Device First Word Been Better Different Really
Things Two Did however


Conversational language

Present performance related to annual goal: When given opportunities, Student uses social scripts recorded on her Step-by-Step and selects picture icons using eye gaze to participate in conversations with skilled partners, completing up to six two way communications in sequence. She selects single word icons in response to questions about who, what, when and where.

Goals and objectives
By June 2008, Student will use a core vocabulary of 100 words using her eye-gaze accessible aided communication systems including her high tech device to establish joint attention with her partner by requesting information (asking questions, requesting help) and relaying information about her feelings, the environment, or sharing a personal experience.

Criteria and documentation
80% accuracy
Work samples, Records of AAC specialist’s, teacher’s and aide’s observations

Academic Language
Present performance related to annual goal Student’s academic vocabulary is limited compare to her conversational vocabulary and her receptive language. Student needs exposure to rich and engaging academic content appropriate to her age and eye-gaze accessible speech generating device that will allow her to access all of her vocabulary independently and further develop linguistic competence.

Goals and objectives
By June 2008, Student will use a curricular based vocabulary of 100 words using her eye-gaze accessible aided communication systems including her high tech device to participate in math, Science and English Langauge Arts adapted (regular) curricular with a skilled communication partner. 80%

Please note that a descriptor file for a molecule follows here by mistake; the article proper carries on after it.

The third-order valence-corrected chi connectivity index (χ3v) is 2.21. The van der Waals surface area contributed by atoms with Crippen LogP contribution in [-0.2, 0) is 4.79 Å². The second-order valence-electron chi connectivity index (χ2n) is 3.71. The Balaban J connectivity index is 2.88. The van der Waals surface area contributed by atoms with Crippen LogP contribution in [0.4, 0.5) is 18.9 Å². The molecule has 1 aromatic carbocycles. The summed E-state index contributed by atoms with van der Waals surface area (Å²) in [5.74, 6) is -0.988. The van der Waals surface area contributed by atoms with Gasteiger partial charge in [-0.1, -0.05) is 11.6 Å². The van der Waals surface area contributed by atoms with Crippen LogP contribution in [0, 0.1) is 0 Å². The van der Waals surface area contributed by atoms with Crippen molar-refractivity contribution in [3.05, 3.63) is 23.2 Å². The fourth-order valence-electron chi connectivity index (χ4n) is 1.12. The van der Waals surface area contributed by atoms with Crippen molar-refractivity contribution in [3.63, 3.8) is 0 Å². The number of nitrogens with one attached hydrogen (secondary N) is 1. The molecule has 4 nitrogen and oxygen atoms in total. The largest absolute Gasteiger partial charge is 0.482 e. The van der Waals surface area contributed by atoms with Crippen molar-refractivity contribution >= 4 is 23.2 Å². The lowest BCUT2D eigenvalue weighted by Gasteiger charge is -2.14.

As measured by
Work samples, Records of AAC specialist’s, teacher’s and aide’s observations

The table below lists some academic vocabulary commonly found in textbooks. Select vocabulary from the list below and add to the list if necessary. Highlight words that Student has mastered.

Academic Vocabulary
© Jim Burke Visit for more information. Teachers may copy for classroom use.

A thorough survey of various textbooks, assignments, content area standards, and examinations yields the following list of words. You cannot expect to succeed on assignments if you do not understand the directions. The words fall into several categories, which are not identified on this sheet: nouns (e.g., What
you read or create); verbs (e.g., What the assignment asks you to do); adjectives (e.g., specific details about what you must do); and adverbs, which provide very important information about how to do the assignment. See the table below for a list of Jim Burke’s academic vocabulary.

1. abbreviate 2. abstract 3. according 4. acronym 5. address
6. affect 7. alter 8. always 9. analogy 10. analysis
11. analyze 12. annotate 13. anticipate 14. application 15. apply
16. approach 17. appropriate 18. approximate 19. argue 20. argument
21. arrange 22. articulate 23. aspects 24. assemble 25. assert
26. assess 27. associate 28. assume 29. assumption 30. audience
31. authentic 32. background 33. body 34. brainstorm 35. brief
36. calculate 37. caption 38. category 39. cause 40. character
41. characteristic 42. characterize 43. chart 44. chronology 45. citation
46. cite 47. claim 48. clarify 49. class 50. clue
51. code 52. coherent 53. common 54. compare 55. compile
56. complement 57. complete 58. compose 59. composition 60. concise
61. conceive 62. conclude 63. conclusion 64. concrete 65. conditions
66. conduct 67. confirm 68. consequence 69. consider 70. consist
71. consistent 72. consistently 73. constant 74. constitutes 75. consult
76. contend 77. context 78. continuum 79. contradict 80. control
81. convert 82. convey 83. copy 84. correlate 85. correspond
86. credible 87. credit 88. criteria 89. critique 90. crucial
91. cumulative 92. debate 93. deduce 94. defend 95. define
96. demand 97. demonstrate 98. depict 99. derive 100. describe
101. detail 102. detect 103. determine 104. develop 105. devise
106. diction 107. differentiate 108. dimension 109. diminish 110. direct
111. discipline 112. discover 113. discriminate 114. discuss 115. distinguish
116. domain 117. draft 118. draw 119. edit 120. effect